A Recommended List of Resources for Remote Teaching and Learning

Organizations & Associations

ASCD

http://www.ascd.org/Default.aspx

CASEL

https://casel.org/covid-resources/

Council for Exceptional Children (CEC)

https://www.cec.sped.org

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Taking Annotation Digital: A Strategy for Online Teaching & Learning

By Kristen Hawley Turner and Lauren Zucker

On the last day of school before the COVID-19 shutdown, Kristen asked her seventh-grade twins whether their teacher had given them copies of the class novel they were going to be reading.

 “No, there weren’t enough for the entire grade, so we are going to have to read it online,” her daughter said. 

“Yeah, how is that going to work?” replied her son.

The rapid shift from face-to-face to emergency remote teaching has upended educational systems everywhere. How is it going to work to read a full-class text?  How will teachers assess individual students’ thinking? How will students engage critically with their reading? How will redesigned instruction be equitable when synchronous access isn’t ubiquitous?

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Helping Learners “Lean In” Intellectually During the Pandemic

Reposted with permission from edCircuit

Many baby boomers share a common, vivid memory: Most stood in a long line at school to get a sugar cube vaccine for protection against the polio epidemic. Parents were justifiably panicked. In 1952 alone, close to 60,000 children were infected, with thousands paralyzed. Swimming pools were closed, and social distancing measures were enacted. * Children with braces on their legs became a common sight, and the world learned what it was like for children to spend their days within the confines of iron lungs. But in the midst of this terrible sorrow and fear gripping the world, medical heroes emerged. Indeed, incredible learning was taking place; in fact, two vaccines were created. One required just two drops of vaccine, often on a sugar cube. Over a fairly short period of time, polio was virtually eradicated.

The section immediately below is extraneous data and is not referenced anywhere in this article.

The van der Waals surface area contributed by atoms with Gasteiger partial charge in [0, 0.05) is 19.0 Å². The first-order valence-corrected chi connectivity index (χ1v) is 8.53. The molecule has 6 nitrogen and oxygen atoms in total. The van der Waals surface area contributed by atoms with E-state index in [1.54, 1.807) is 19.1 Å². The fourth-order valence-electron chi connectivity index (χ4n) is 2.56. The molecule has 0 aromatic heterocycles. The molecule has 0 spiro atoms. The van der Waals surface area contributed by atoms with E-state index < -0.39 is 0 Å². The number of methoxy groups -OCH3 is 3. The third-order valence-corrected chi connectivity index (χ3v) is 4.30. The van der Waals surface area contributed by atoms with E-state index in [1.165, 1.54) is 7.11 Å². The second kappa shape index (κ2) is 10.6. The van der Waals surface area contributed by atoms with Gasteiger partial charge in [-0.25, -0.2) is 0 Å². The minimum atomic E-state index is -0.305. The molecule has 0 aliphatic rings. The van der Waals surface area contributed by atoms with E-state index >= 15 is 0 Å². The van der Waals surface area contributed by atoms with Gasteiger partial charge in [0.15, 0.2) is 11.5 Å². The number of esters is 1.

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Supporting EL Students’ Vocabulary Development While Schools Are Closed

By Katharine Davies Samway, author and Professor Emerita at San José State University in California

Having an extensive vocabulary is very helpful in order to understand, enjoy, and appreciate oral and written language, as well as to succeed in school and the outside world.  Vocabulary is often taught in isolation in a rather boring, uninspiring way for many students—being given ten words to define is one example.  However, vocabulary development can be a very engaging and exciting experience. Word Consciousness is one such approach—it focuses on language in context and an awareness of and love for language (e.g., Graves & Watts-Taffe, 2008; Samway & Taylor, 2009; Scott & Nagy, 2004).